The Coming Storm Part 1

April 10, 2006

The Coming Workforce Storm

By: Gregory P. Smith

We can see a storm on the horizon.

The U.S. economy added 2.2 million jobs in 2004, the highest rate of job growth since 1999. Economists expect the nation to add a similar number of jobs in 2005. However, the improving economy will influence the workforce in several different ways.

Job Skill Shortage. We do not have enough quality people equipped with the right skills to fill all the jobs available, and it's going to get worse--a lot worse very soon. Many of these shortages are found in the skilled trades such as heavy equipment mechanics, construction, truck drivers, healthcare, and certain jobs in the IT sector to name a few.

Shortage of Workers. The aging workforce is an issue businesses need to address. The simple truth is this country is not having enough babies. The growth rate of the workforce has been steadily declining since the 1970s. Both the U.S. Census Bureau and a report from Accenture Consulting indicate the workforce will begin to experience a negative growth rate beginning in the year 2015.

Consider the 45- to 65-year-old workers, who census figures show is the fastest growing demographic. Estimates indicate by year 2020 one out of every two people in the U.S. will be older than 50. These older workers are willing to stay in the workforce longer or even reenter it after retirement.

Yet most businesses continue to cater to rapidly diminishing younger workers. A survey conducted by the Society of Human Resource Managers shows 65 percent of companies surveyed exerted no effort to recruit older workers for open positions. Eighty-one percent did not have benefit plans designed with older workers in mind.

Unwanted Employee Turnover. As the economy grows, employee turnover will rise significantly. Research my company has conducted shows a large portion of the workforce is getting ready to "abandon ship" as the economy improves. Employees are looking for better benefits, career advancement, and greater job satisfaction.

A survey conducted by SHRM, Society for Human Resource Management, showed "83% of employees said it was "extremely likely" or "somewhat likely" they would actively seek new employment once the job market and economy improves."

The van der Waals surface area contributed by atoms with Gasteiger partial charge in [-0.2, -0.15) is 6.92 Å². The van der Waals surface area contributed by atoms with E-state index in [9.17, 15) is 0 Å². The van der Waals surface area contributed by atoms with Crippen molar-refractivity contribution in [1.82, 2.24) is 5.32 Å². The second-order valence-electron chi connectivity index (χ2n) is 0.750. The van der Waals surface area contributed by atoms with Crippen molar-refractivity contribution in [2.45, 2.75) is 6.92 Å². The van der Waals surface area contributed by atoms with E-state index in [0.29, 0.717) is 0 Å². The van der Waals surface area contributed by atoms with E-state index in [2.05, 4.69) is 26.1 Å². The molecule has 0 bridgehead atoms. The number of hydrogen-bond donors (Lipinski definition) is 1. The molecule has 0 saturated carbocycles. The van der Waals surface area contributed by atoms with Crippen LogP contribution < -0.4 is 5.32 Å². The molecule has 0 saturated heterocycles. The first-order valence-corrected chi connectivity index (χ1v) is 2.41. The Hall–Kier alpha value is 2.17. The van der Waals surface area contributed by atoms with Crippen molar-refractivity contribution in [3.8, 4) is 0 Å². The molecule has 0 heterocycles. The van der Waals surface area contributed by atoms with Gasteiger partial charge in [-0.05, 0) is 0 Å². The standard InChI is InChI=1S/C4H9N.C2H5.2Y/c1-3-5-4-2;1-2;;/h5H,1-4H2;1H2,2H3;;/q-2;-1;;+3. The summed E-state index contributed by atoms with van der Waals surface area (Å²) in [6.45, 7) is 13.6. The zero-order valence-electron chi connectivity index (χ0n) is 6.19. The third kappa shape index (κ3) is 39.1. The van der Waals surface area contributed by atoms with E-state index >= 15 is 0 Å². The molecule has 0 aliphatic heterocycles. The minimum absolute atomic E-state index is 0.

The Cost of Turnover Costs More Than Most Realize

The cost of attracting, recruiting, hiring, training, and getting new people up to speed is tremendously more costly as well as more wasteful than many realize. This equates to allowing your house to burn down when you could have purchased an inexpensive smoke detector. Prevention is always less expensive and wiser use of your resources.

Labor costs are the most expensive aspect of running a business. Even though all businesses measure profit and loss, they rarely consider how much turnover is actually costing them. Just consider--the annual turnover costs of a typical healthcare system range from $14 million to $27 million per year according to Unifi Network, a subsidiary of Price Waterhouse Coopers LLP.

Studies show it costs $4,000 - $7,000 to replace an hourly low-wage employee and up to $45,000 to replace a mid-level salaried employee. One Silicon Valley company estimates the cost of replacing the average employee is over $125,000. The Saratoga Institute and Hewitt Associates estimate the productivity cost of replacing employees can cost 1 to 2.5 times the salary of the job opening.

Second, productivity is directly tied to retention. Companies with high turnover are at risk for low productivity. Studies from the Gallup organization show employees who have an above-average attitude toward their work will generate 38 percent higher customer satisfaction scores, 22 percent higher productivity, and 27 percent higher profits for their companies.


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Greg Smith is a nationally recognized speaker, author, and business performance consultant. He has written numerous books and featured on television programs such as Bloomberg News, PBS television, and in publications including Business Week, Kiplingers, President and CEO, and the Christian Science Monitor. He is the President and "Captain of the Ship" of a management-consulting firm, Chart Your Course International, located in Atlanta, Georgia. Phone him at 770-860-9464. More articles available: http://www.chartcourse.com


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